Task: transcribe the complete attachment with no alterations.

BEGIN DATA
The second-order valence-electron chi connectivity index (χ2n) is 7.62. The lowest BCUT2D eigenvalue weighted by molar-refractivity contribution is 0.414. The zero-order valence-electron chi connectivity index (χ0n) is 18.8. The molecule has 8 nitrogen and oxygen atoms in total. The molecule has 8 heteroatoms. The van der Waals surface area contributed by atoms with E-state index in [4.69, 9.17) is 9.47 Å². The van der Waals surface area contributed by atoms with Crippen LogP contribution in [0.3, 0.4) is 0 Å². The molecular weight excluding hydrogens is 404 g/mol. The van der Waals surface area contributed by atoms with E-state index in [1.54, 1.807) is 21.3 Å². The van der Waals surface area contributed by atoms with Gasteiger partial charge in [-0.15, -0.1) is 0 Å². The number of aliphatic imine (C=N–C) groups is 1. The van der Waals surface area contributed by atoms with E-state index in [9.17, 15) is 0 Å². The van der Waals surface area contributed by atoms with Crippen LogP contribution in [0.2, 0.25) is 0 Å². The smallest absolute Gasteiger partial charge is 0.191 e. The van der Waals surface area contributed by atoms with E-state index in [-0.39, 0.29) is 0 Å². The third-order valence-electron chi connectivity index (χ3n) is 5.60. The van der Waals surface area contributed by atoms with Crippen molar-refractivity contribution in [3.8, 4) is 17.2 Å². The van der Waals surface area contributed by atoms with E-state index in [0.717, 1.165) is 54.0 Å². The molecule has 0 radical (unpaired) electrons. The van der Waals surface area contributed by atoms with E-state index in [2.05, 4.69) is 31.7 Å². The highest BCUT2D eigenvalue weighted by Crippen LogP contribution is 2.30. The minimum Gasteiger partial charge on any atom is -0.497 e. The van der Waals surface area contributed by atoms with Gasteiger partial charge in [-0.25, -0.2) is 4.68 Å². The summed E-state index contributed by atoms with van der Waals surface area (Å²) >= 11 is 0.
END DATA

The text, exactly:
The second-order valence-electron chi connectivity index (χ2n) is 7.62. The lowest BCUT2D eigenvalue weighted by molar-refractivity contribution is 0.414. The zero-order valence-electron chi connectivity index (χ0n) is 18.8. The molecule has 8 nitrogen and oxygen atoms in total. The molecule has 8 heteroatoms. The van der Waals surface area contributed by atoms with E-state index in [4.69, 9.17) is 9.47 Å². The van der Waals surface area contributed by atoms with Crippen LogP contribution in [0.3, 0.4) is 0 Å². The molecular weight excluding hydrogens is 404 g/mol. The van der Waals surface area contributed by atoms with E-state index in [1.54, 1.807) is 21.3 Å². The van der Waals surface area contributed by atoms with Gasteiger partial charge in [-0.15, -0.1) is 0 Å². The number of aliphatic imine (C=N–C) groups is 1. The van der Waals surface area contributed by atoms with E-state index in [9.17, 15) is 0 Å². The van der Waals surface area contributed by atoms with Crippen LogP contribution in [0.2, 0.25) is 0 Å². The smallest absolute Gasteiger partial charge is 0.191 e. The van der Waals surface area contributed by atoms with E-state index in [-0.39, 0.29) is 0 Å². The third-order valence-electron chi connectivity index (χ3n) is 5.60. The van der Waals surface area contributed by atoms with Crippen molar-refractivity contribution in [3.8, 4) is 17.2 Å². The van der Waals surface area contributed by atoms with E-state index in [0.717, 1.165) is 54.0 Å². The molecule has 0 radical (unpaired) electrons. The van der Waals surface area contributed by atoms with E-state index in [2.05, 4.69) is 31.7 Å². The highest BCUT2D eigenvalue weighted by Crippen LogP contribution is 2.30. The minimum Gasteiger partial charge on any atom is -0.497 e. The van der Waals surface area contributed by atoms with Gasteiger partial charge in [-0.25, -0.2) is 4.68 Å². The summed E-state index contributed by atoms with van der Waals surface area (Å²) >= 11 is 0.